Full Text Available Abstract Background Mentoring is a core component of medical education and career success. There is increasing global emphasis on mentorship of young scientists in order to train and develop the next leaders in global health. However, mentoring efforts are challenged by the high clinical, research and administrative demands. We evaluated the status and nature of mentoring practices at Makerere University College of Health Sciences (MAKCHS. Methods Pre-tested, self-administered questionnaires were sent by email to all Fogarty alumni at the MAKCHS (mentors and each of them was requested to complete and email back the questionnaire. In addition to training level and number of mentors, the questionnaires had open-ended questions covering themes such as; status of mentorship, challenges faced by mentors and strategies to improve and sustain mentorship within MAKCHS. Similarly, open-ended questionnaires were sent and received by email from all graduate students (mentees registered with the Uganda Society for Health Scientists (USHS. Qualitative data from mentors and mentees was analyzed manually according to the pre-determined themes. Results Twenty- two out of 100 mentors responded (14 email and 8 hard copy responses. Up to 77% (17/22 of mentors had Master's-level training and only 18% (4/22 had doctorate-level training. About 40% of the mentors had ≥ two mentees while 27% had none. Qualitative results showed that mentors needed support in terms of training in mentoring skills and logistical/financial support to carry out successful mentorship. Junior scientists and students reported that mentorship is not yet institutionalized and it is currently occurring in an adhoc manner. There was lack of awareness of roles of mentors and mentees. The mentors mentioned the limited number of practicing mentors at the college and thus the need for training courses and guidelines for faculty members in regard to mentorship at academic institutions. Conclusions

  19. The semi-classical limit of the time dependent Hartree-Fock equation. II. The Wick symbol of the solution

    OpenAIRE

    Amour, Laurent; Khodja, Mohamed; Nourrigat, Jean

    2011-01-01

    We study the Wick symbol of a solution of the time dependent Hartree Fock equation, under weaker hypotheses than those needed for the Weyl symbol in the first paper with thesame title. With similar, we prove some kind of Ehrenfest theorem for observables that are not pseudo-differential operators.

  20. Treatment of elephantiasis of the leg by fasciotomy and lymphangiectomy with skin preservation in a resource-limited setting: a case report and review.

    Science.gov (United States)

    Kibadi, K

    2018-02-01

    The author reports the surgical management of a patient with elephantiasis of the leg in the Democratic Republic of Congo. A fasciotomy and lymphangiectomy with skin preservation, combined with compression therapy, resulted in significant cosmetic, functional, and social improvement. Although challenging in a resource-limited setting, development of surgical management may make it possible to reduce beliefs that elephantiasis is incurable or due to witchcraft and may reduce time to consultation.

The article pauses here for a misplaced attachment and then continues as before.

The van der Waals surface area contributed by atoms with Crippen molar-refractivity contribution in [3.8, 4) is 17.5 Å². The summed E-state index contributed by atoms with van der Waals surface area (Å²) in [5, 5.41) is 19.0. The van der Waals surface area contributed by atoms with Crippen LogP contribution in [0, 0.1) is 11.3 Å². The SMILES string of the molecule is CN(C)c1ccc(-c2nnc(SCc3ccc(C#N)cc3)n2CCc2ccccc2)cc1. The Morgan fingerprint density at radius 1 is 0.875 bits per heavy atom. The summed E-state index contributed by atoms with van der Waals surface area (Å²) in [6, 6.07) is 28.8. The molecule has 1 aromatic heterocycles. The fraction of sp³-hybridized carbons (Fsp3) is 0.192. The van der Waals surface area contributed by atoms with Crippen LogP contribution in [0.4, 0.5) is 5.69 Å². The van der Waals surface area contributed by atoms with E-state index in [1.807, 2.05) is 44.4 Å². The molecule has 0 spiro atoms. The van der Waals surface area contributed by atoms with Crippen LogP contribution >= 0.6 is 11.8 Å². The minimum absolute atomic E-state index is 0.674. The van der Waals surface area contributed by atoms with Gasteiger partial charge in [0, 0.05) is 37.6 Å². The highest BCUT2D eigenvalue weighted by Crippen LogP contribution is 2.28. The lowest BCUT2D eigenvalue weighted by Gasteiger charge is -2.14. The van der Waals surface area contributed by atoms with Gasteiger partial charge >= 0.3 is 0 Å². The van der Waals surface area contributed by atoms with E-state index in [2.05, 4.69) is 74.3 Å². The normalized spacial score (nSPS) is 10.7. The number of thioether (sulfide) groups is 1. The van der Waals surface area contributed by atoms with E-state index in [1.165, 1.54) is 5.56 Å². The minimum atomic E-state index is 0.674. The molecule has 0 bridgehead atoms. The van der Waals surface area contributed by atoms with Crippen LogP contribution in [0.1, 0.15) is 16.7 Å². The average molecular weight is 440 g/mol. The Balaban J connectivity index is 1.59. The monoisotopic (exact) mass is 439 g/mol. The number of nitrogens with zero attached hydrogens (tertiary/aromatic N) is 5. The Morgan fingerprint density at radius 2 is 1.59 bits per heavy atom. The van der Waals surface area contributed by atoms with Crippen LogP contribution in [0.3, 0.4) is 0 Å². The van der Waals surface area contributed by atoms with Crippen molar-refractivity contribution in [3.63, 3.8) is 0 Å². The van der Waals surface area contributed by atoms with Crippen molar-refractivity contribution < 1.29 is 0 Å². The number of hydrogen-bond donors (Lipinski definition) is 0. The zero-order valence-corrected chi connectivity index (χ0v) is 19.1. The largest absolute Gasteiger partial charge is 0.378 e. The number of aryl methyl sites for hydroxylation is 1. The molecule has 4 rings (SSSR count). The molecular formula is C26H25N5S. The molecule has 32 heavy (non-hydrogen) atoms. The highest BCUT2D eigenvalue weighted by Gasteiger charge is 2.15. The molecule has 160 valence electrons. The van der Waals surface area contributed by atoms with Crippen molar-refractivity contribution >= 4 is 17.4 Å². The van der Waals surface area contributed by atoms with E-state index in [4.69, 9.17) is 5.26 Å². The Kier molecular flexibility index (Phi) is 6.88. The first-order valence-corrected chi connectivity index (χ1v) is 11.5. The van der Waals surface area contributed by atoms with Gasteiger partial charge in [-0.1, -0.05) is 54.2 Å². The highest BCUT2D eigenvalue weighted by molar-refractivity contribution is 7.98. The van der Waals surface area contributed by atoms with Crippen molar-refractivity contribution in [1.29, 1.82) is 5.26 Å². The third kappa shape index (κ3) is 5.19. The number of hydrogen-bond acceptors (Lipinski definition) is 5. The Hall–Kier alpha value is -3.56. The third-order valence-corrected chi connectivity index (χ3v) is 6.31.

1. Needs and preferences for nutrition education of type 2 diabetic adults in a resource-limited setting in South Africa

    Directory of Open Access Journals (Sweden)

    Jane W. Muchiri

    2012-10-01

    Full Text Available Diabetes self-management education is crucial in diabetes care. Education that is tailored to the needs of the patient is considered the most effective in improving health outcomes. Diet, a critical element of diabetes treatment, is reported as the most difficult to adhere to by both patients and health professionals. Tailored nutrition education (NE could benefit diabetic individuals with low socio-economic status, who are amongst those noted to have poor health outcomes. This qualitative interpretive phenomenological study aimed to explore and describe the NE needs of adults with type 2 diabetes mellitus to guide development of a tailored NE programme for resource-poor settings. Participants were 31 non-insulin-dependent type 2 diabetic patients (convenience sample and 10 health professionals. Focus group discussions using semi-structured questions were held with the diabetics, and open-ended self-administered questionnaires were used with the health professionals. Data analysis was done using Krueger’s framework approach. Disease-related knowledge deficits and inappropriate self-reported dietary practices, including intake of unbalanced meals, problems with food portion control and unsatisfactory intake of fruits and vegetables, were observed. Recommendations for the NE programme included topics related to the disease and others related to diet. Group education at the clinic, a competent educator and comprehensive education were indicated by the patients. Participation of family and provision of pamphlets were aspects recommended by patients and health professionals. Barriers that could impact the NE included financial constraints, food insecurity, conflict in family meal arrangements and access to appropriate foods. Support from family and health professionals and empowerment through education were identified as facilitators to following dietary recommendations by both groups of participants. Knowledge deficits, inappropriate dietary